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World J Surg Oncol. 2010 Feb 12;8:10. doi: 10.1186/1477-7819-8-10.

Expression of cell cycle proteins in male breast carcinoma.

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Department of Pathology and Laboratory Sciences, Royal University Hospital, Saskatoon, SK, Canada.



Male breast cancer (MBC) is a rare, yet potentially aggressive disease. Although literature regarding female breast cancer (FBC) is extensive, little is known about the etiopathogenesis of male breast cancer. Studies from our laboratory show that MBCs have a distinct immunophenotypic profile, suggesting that the etiopathogenesis of MBC is different from FBCs. The aim of this study was to evaluate and correlate the immunohistochemical expression of cell cycle proteins in male breast carcinoma to significant clinico-biological endpoints.


75 cases of MBC were identified using the records of the Saskatchewan Cancer Agency over 26 years (1970-1996). Cases were reviewed and analyzed for the immunohistochemical expression of PCNA, Ki67, p27, p16, p57, p21, cyclin-D1 and c-myc and correlated to clinico-biological endpoints of tumor size, node status, stage of the disease, and disease free survival (DFS).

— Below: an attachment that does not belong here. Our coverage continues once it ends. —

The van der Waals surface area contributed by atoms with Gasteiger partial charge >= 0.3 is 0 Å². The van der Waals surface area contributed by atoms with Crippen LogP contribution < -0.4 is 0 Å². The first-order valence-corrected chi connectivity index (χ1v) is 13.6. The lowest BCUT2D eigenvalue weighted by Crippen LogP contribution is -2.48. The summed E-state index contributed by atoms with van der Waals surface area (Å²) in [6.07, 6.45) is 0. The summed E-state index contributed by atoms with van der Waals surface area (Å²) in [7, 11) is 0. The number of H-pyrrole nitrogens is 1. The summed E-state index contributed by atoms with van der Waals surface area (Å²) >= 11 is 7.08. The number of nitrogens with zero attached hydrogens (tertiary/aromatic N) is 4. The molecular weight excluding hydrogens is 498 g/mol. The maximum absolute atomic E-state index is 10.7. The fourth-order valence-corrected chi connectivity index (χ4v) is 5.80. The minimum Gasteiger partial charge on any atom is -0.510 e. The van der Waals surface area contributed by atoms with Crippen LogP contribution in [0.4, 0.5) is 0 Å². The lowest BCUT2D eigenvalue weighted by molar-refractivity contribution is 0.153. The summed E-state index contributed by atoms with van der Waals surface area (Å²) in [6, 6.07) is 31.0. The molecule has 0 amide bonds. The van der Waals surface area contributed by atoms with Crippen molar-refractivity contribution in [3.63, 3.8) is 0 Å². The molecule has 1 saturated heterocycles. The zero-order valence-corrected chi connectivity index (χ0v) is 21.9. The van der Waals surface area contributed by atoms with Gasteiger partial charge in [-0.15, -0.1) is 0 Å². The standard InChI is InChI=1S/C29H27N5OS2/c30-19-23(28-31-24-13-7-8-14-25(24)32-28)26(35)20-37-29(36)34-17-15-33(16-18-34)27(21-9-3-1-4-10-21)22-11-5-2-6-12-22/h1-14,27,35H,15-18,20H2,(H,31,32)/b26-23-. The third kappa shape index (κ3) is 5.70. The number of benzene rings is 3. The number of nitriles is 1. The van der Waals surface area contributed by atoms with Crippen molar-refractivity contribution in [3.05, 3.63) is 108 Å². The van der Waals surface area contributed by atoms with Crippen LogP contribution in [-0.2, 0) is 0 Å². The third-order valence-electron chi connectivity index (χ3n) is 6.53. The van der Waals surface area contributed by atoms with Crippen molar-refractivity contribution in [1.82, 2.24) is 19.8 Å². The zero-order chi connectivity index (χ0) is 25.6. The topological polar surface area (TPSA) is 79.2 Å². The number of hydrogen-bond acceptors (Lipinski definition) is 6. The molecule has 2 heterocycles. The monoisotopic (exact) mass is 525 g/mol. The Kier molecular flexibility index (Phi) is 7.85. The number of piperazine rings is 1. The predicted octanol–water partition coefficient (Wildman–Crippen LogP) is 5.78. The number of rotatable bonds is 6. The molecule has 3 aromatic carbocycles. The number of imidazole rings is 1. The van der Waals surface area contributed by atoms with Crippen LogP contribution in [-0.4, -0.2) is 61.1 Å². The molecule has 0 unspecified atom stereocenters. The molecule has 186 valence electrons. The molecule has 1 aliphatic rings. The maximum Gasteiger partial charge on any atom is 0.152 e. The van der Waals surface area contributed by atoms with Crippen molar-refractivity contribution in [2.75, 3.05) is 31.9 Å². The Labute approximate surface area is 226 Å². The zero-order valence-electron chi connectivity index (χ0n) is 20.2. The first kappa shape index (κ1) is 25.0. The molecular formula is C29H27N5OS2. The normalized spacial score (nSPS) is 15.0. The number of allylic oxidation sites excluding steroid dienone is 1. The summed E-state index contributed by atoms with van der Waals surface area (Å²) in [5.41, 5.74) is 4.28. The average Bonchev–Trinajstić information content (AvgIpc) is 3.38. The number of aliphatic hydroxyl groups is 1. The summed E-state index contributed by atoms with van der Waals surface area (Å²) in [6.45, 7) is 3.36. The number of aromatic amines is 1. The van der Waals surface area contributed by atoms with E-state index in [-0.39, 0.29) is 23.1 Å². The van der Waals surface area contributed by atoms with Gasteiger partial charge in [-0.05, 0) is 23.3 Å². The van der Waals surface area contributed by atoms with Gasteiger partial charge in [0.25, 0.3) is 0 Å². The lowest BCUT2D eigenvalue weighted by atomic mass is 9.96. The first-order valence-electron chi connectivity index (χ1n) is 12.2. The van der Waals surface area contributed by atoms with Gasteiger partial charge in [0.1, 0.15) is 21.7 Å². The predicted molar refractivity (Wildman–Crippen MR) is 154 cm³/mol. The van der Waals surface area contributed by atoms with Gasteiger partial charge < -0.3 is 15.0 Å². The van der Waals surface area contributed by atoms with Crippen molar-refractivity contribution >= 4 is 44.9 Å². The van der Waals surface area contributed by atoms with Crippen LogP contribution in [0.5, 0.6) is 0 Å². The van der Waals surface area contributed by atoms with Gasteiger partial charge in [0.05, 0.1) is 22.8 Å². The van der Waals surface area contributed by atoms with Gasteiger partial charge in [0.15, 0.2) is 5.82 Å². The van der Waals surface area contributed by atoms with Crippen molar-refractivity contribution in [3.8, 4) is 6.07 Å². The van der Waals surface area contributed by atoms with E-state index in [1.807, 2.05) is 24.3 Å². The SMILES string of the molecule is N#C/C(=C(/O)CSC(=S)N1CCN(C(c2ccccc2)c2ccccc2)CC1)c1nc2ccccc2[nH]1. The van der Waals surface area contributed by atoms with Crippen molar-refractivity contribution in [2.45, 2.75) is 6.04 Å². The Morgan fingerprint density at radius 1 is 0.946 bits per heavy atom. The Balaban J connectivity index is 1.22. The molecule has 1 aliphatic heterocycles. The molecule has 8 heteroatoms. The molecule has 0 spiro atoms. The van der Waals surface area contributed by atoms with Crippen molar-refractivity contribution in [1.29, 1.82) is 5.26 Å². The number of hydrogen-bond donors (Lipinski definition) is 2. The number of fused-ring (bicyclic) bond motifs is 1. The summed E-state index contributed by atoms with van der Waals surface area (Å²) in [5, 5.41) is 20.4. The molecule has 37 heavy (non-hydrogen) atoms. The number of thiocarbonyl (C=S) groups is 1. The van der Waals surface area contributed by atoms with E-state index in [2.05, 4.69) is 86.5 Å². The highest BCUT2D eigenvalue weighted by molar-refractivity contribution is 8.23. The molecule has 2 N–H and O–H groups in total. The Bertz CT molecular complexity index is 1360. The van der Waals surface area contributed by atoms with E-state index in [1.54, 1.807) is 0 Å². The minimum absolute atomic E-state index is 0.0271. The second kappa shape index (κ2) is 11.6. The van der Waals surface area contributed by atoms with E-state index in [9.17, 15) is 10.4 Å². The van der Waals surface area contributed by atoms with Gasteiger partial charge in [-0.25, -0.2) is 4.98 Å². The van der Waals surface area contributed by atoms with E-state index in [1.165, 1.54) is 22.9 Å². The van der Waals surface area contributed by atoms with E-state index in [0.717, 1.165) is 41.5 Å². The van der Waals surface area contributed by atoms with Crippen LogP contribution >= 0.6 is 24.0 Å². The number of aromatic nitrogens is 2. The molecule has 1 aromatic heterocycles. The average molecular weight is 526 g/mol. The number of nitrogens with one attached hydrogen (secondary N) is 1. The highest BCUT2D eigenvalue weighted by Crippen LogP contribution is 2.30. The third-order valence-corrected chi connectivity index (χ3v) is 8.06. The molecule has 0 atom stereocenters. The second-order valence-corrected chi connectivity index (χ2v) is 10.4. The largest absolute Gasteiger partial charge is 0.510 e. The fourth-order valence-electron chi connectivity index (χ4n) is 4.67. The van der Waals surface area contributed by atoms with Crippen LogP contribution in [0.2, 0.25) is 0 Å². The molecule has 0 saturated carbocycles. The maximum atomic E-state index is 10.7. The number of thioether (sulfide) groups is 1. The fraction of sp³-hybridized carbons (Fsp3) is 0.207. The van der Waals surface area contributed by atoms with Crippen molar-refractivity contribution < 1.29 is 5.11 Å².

Decreased DFS was observed in the majority of tumors that overexpressed PCNA (98%, p = 0.004). The overexpression of PCNA was inversely correlated to the expression of Ki67 which was predominantly negative (78.3%). Cyclin D1 was overexpressed in 83.7% of cases. Cyclin D1 positive tumors were smaller than 2 cm (55.6%, p = 0.005), had a low incidence of lymph node metastasis (38.2%, p = 0.04) and were associated with increased DFS of >150 months (p = 0.04). Overexpression of c-myc (90%) was linked with a higher incidence of node negativity (58.3%, p = 0.006) and increased DFS (p = 0.04). p27 over expression was associated with decreased lymph node metastasis (p = 0.04). P21 and p57 positive tumors were related to decreased DFS (p = 0.04). Though p16 was overexpressed in 76.6%, this did not reach statistical significance with DFS (p = 0.06) or nodal status (p = 0.07).


Aberrant cell cycle protein expression supports our view that these are important pathways involved in the etiopathogenesis of MBC. Tumors with overexpression of Cyclin D1 and c-myc had better outcomes, in contrast to tumors with overexpression of p21, p57, and PCNA with significantly worse outcomes. P27 appears to be a predictive marker for lymph nodal status. Such observation strongly suggests that dysregulation of cell cycle proteins may play a unique role in the initiation and progression of disease in male breast cancer. Such findings open up new avenues for the treatment of MBC as a suitable candidate for novel CDK-based anticancer therapies in the future.

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